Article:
Merkel under pressure over NSA revelations

German foreign intelligence agency accused of processing over 40,000 spy requests from US organisation

When confronted with Edward Snowden's allegations of US National Security Agency mass surveillance of European citizens, EU institutions, and even on her mobile phone, German chancellor Angela Merkel said: "Spying on friends is just not on."

Now Dr Merkel is braced for the worst after revelations that considerable NSA surveillance was enabled by Germany’s foreign intelligence service.

The Bundesnachrichtendienst (BND) is accused of processing more than 40,000 requests from the NSA to spy on people, businesses and institutions in Europe. Among the reported targets: German arms manufacturers, the EADS aerospace consortium and the French government.

Starting in 2002, the NSA sent surveillance requests to the BND with targets identified by so-called “selectors” – email address, telephone number or the IP address of a computer’s internet connection.


These targets were then observed by the BND via its listening post in Bad Aibling, south of Munich, and the collected data forwarded to the NSA.

It is unclear how many such “selectors” were filed by the NSA, though estimates range from several hundred thousand to more than a million.

Seven years ago BND employees noted thousands of these computer-automated requests did not come under the terms of categories agreed with the NSA in 2002, months after the 9/11 attacks. But instead of informing the chancellory, to which it reports directly, the BND reportedly asked the NSA to desist from such requests.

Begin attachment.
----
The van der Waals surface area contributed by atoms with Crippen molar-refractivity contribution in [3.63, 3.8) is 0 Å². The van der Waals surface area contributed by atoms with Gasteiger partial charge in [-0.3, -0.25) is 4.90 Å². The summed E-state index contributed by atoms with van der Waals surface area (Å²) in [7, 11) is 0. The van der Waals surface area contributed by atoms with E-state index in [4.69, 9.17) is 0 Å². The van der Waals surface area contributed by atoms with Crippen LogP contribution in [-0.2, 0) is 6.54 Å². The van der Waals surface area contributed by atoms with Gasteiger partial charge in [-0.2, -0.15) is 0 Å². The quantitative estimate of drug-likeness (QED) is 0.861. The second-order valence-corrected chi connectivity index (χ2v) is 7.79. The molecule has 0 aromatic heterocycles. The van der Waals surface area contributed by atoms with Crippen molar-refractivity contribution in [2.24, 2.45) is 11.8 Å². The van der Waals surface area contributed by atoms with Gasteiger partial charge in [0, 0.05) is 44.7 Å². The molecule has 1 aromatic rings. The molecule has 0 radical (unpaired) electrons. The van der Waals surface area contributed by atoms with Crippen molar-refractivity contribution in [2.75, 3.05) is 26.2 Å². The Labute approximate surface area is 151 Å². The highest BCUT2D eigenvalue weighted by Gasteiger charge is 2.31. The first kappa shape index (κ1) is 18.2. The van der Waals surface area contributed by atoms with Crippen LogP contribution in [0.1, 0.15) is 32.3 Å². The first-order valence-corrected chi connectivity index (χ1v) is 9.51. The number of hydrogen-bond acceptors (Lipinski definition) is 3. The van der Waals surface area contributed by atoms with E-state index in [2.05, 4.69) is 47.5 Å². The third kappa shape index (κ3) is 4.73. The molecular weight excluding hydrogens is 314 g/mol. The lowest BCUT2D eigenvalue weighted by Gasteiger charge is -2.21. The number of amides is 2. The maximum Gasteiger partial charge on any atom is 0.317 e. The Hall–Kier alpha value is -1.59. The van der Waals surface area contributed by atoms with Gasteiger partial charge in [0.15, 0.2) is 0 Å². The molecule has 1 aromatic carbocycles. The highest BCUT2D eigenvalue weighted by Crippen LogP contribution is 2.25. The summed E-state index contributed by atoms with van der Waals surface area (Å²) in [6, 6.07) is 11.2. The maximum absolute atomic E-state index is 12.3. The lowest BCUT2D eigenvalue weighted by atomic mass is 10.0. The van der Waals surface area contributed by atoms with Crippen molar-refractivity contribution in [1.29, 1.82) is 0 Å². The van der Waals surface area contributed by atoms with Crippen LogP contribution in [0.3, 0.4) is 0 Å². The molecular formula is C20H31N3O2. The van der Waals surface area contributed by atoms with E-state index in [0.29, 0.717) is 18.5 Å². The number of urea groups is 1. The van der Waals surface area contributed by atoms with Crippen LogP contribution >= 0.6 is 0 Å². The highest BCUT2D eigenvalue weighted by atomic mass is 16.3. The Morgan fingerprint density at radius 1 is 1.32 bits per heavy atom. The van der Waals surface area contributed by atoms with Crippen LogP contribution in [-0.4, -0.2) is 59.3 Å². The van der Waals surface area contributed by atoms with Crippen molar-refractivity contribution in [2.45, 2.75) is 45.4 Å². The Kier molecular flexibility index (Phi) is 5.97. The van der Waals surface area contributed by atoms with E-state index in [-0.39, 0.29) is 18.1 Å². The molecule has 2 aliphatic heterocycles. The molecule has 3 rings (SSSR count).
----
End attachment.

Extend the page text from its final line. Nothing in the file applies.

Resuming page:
Organisational deficits

Under siege at a press conference yesterday Dr Merkel’s spokesman

Steffen Seibert

declined to comment on the claims – or the future of the BND chief

Gerhard Schindler

. He said he had nothing to add to a statement noting that “technical and organisational deficits” had been identified at the intelligence agency.

“The chancellery issued without delay the order for these to be remedied,” he said, reading from the statement, but refused to say what these deficits were.

News of the alleged BND activity caused uproar at an ongoing Bundestag inquiry into the NSA activities. Even inquiry head Patrick Sensburg, from Dr Merkel's own ruling Christian Democratic Union (CDU), was astonished that "no-one drew a line and said: 'This isn't okay.'"

BND chief Gerhard Schindler is under pressure after his agency told the Bundestag committee its activities with the NSA were covered by existing co-operation agreements.

“The benefit for the BND [lies] in a know-how gain in closer co-operation with the NSA,” said the agency in a memorandum to the Bundestag investigation, saying the NSA requests were “checked by the BND for compliance with agreed rules”.

The memorandum, seen by Der Spiegel, concludes that the co-operation involved “no activity against German interests”.

Derek Scally

Derek Scally

Derek Scally is an Irish Times journalist based in Berlin